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Accessibility in Gaming: “We All Win”

Charting the evolution of gaming accessibility, from its origins to a future of enhanced play

The Evolution of Accessibility in Gaming

With over 3 billion gamers globally, most of us have participated in the immersive world of video games. Whether it is navigating through a single-player RPG or via competitive battle royale formats, gaming offers a space to compete, meet with friends, explore virtual worlds, and much more. But for some, the path to explore these worlds has been hard to access due to physical disabilities (whether from birth, a result of a disease, or an unfortunate accident/event in life). However, the gaming industry has made great strides in the past few years to make gaming as accessible and possible for almost everyone despite their physical limitations.

This week, we will dive into the history of physical accessibility in the gaming industry, its transformation, and where we stand today.

What Does It Mean To Be Accessible in Gaming?

Accessibility in gaming entails designing features that allow individuals with physical disabilities to enjoy gaming as fully as possible. Unlike other traditional tech and media, video games require interactive engagement (vs passive), requiring considerations like customizable controls and dynamic gameplay mechanics. By implementing this type of customization (both in hardware and software), game developers and game hardware manufacturers can expand their addressable audience and further increase revenue (a win-win).

Here are a few examples of disabilities and corresponding strategies for enhancing accessibility within gaming.

  • Blindness: Integrating sound and vibration cues, text-to-speech technology, distinct audio cues for game elements, audio descriptions for cutscenes, and spoken translations for visual communication.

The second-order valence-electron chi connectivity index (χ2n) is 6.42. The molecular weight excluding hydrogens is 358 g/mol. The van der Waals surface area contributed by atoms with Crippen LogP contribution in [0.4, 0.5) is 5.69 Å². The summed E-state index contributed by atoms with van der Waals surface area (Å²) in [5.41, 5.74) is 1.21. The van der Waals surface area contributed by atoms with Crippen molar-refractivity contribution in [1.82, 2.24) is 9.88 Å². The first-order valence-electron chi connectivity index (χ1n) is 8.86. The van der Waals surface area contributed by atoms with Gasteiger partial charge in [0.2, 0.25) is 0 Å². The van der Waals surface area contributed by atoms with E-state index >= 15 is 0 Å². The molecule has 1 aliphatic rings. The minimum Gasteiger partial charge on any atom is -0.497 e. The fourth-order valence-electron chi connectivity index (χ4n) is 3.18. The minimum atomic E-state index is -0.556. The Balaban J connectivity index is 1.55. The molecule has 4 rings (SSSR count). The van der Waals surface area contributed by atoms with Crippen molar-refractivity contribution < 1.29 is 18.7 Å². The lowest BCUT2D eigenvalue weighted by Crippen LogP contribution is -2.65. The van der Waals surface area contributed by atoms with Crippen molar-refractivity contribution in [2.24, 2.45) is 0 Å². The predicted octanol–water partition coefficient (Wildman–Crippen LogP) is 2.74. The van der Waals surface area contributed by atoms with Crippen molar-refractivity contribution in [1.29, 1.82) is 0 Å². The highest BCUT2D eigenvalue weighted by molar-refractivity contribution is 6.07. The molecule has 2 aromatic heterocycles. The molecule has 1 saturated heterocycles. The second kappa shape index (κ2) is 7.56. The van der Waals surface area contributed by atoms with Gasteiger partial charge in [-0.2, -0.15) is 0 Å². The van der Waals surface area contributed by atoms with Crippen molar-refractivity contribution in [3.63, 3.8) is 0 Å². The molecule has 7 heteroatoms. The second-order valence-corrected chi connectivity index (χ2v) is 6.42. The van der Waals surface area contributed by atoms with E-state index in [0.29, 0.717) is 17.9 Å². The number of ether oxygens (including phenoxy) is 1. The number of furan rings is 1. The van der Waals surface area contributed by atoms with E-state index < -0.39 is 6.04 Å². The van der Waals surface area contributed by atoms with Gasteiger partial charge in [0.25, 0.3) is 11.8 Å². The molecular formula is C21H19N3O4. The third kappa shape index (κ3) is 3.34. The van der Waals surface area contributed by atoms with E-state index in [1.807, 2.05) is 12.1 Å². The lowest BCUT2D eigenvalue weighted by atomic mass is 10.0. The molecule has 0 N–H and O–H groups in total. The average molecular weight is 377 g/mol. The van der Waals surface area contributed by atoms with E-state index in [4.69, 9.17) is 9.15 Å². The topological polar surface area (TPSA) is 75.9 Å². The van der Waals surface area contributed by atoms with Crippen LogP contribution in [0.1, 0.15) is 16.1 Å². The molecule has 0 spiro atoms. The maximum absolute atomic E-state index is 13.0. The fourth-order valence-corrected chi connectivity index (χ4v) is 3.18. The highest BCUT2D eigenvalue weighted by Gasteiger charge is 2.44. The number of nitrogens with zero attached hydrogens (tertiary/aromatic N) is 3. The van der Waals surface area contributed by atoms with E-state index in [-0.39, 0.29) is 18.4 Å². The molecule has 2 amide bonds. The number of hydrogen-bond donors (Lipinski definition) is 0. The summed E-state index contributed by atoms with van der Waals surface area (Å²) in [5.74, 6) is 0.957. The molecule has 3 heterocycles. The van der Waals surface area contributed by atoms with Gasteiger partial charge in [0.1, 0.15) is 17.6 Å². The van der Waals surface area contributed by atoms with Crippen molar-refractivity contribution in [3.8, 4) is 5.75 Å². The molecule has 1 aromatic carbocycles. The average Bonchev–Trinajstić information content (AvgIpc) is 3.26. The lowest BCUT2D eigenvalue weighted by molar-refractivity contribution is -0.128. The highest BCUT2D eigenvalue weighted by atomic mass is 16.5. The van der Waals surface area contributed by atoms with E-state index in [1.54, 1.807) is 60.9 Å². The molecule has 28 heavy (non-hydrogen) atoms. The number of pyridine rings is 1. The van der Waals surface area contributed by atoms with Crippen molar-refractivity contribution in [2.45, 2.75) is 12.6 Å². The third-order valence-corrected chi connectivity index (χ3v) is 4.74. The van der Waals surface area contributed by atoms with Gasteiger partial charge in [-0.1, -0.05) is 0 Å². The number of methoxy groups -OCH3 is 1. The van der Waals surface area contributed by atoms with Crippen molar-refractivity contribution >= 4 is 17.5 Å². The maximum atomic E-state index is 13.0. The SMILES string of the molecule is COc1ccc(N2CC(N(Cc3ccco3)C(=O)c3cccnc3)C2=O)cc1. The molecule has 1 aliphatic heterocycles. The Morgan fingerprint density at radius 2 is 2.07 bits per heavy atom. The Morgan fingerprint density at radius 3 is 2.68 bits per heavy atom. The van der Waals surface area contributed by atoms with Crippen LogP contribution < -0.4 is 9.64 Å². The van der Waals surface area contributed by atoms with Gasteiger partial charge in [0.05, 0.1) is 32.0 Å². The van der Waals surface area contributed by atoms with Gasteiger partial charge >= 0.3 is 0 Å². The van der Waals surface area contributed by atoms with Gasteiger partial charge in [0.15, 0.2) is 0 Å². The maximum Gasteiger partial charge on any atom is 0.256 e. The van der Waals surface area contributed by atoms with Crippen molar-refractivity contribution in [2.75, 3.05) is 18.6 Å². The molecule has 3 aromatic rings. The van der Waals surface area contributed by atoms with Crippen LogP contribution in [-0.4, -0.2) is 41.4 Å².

• Low Vision: Increasing visual cues' size, enhancing contrast, using clearer fonts, providing options to remove visual clutter, and accommodating players with eye strain or light sensitivity through adjustments such as decreasing contrast, reducing brightness, inverting colors, or automatically activating a "Low Vision Mode."
  • Players Who are Deaf or Hard of Hearing: Translating audio cues into visual formats like subtitles and vibrations, offering customizable subtitles with options for font size, contrast, color, and typeface, indicating speakers and captioning non-dialogue sounds, providing visual indicators for audio cues and alternative indicators for sound-reliant mechanics such as stealth missions, and offering individual volume adjustments and an "enhanced speech" mode.
  • Low Mobility or Dexterity: Implementing customizable controls, supporting various input devices, providing options to disable challenging mechanics, adjusting controller settings like sensitivity and vibration strength, and considering dynamic difficulty adjustment or offering a range of difficulty settings accessible throughout the game to cater to diverse player abilities.
  • Cognitive Disabilities: Ensure vital information is always accessible, provide replay options for tutorials and dialogue, offer navigational aids like glowing paths, highlight interactable objects, address text comprehension challenges with pausing options and voiceover, and reduce noise through customizable settings.
  • Seizure Disorders and Motion Sickness: Avoiding triggers like rapidly flashing lights and minimizing camera effects that can induce symptoms. Including warnings, options to disable triggers, and providing visual anchors can enhance accessibility and ensure player comfort.
  • Color Blindness: Additional indicators such as symbols alongside colors for vital information, allow players to customize colors for key elements like team identification, and implement a "Colorblind Mode" featuring various color filters tailored to different types of colorblindness or enabling players to adjust colors themselves. Currently, the industry does a fairly good job of offering color-blind modes.

The History of Accessibility Within Gaming